Worldwide economic growth and development are usually associated with better health outcomes, but now allow for globalized marketing of unhealthy foods and beverages and the switch from active to sedentary lifestyles. Rapidly growing economic prosperity is making many previously poor people sick.

Obesity and diabetes is made worse by heavy advertising – especially to children, politically powerful lobbies, and money invested to distort scientific evidence. Agribusiness is a global industrial complex controlled by just a handful of large multinational corporations that control the entire food chain, from the seeds, to production, to marketing, and to distribution and consumption.  

Dr. Chan believes that government officials must recognize that the widespread occurrence of obesity and diabetes throughout a population is not a person’s individual failure, giving in and not resisting fats and sweets, or not exercising more. She believes it is a failure of political will to take on these powerful companies, like food and soda industries. She calls upon politicians to prioritize the public’s interests and fight against these corporations to stop obesity and diabetes.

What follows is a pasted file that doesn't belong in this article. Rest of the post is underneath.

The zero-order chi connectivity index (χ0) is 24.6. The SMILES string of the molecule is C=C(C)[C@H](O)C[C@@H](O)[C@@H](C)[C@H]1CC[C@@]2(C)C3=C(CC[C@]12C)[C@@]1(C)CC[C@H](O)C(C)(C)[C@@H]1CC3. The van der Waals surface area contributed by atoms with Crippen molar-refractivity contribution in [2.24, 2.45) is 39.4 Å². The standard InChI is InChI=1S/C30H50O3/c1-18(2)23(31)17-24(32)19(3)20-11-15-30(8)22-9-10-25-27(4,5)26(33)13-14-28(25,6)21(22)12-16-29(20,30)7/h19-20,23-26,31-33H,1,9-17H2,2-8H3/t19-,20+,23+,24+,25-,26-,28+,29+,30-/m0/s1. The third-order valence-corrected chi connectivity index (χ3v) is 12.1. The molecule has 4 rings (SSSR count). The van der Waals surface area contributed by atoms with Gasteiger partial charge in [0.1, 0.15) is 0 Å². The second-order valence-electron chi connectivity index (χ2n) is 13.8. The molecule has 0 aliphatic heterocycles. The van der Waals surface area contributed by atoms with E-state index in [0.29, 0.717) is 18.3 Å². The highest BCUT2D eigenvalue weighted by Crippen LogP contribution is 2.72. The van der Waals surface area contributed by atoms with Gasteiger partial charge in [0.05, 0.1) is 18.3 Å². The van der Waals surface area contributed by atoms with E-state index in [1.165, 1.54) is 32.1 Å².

Every five years, the federal government rounds up the latest scientific evidence about nutrition and serves up advice about what to eat and drink for better health. The resulting Dietary Guidelines for Americans provides basic guidance to the public about healthy eating patterns and shapes nutrition education programs. But what do these guidelines mean for your daily food and drink choices? They provide simple steps to shift your eating habits, to improve the quality of your diet. For example, switching from sugary beverages like juice or soda to water or seltzer.  

The latest set of guidelines increased the importance of overall healthy eating patterns rather than focusing on individual foods or nutrients. The guidelines suggest limiting added sugars, but reduced emphasis on total fat and dietary cholesterol. Other key guidance should remain familiar, like the importance of eating more vegetables, fruits and whole grains. The following are a few key points from these governmental guidelines meant to help you and your health: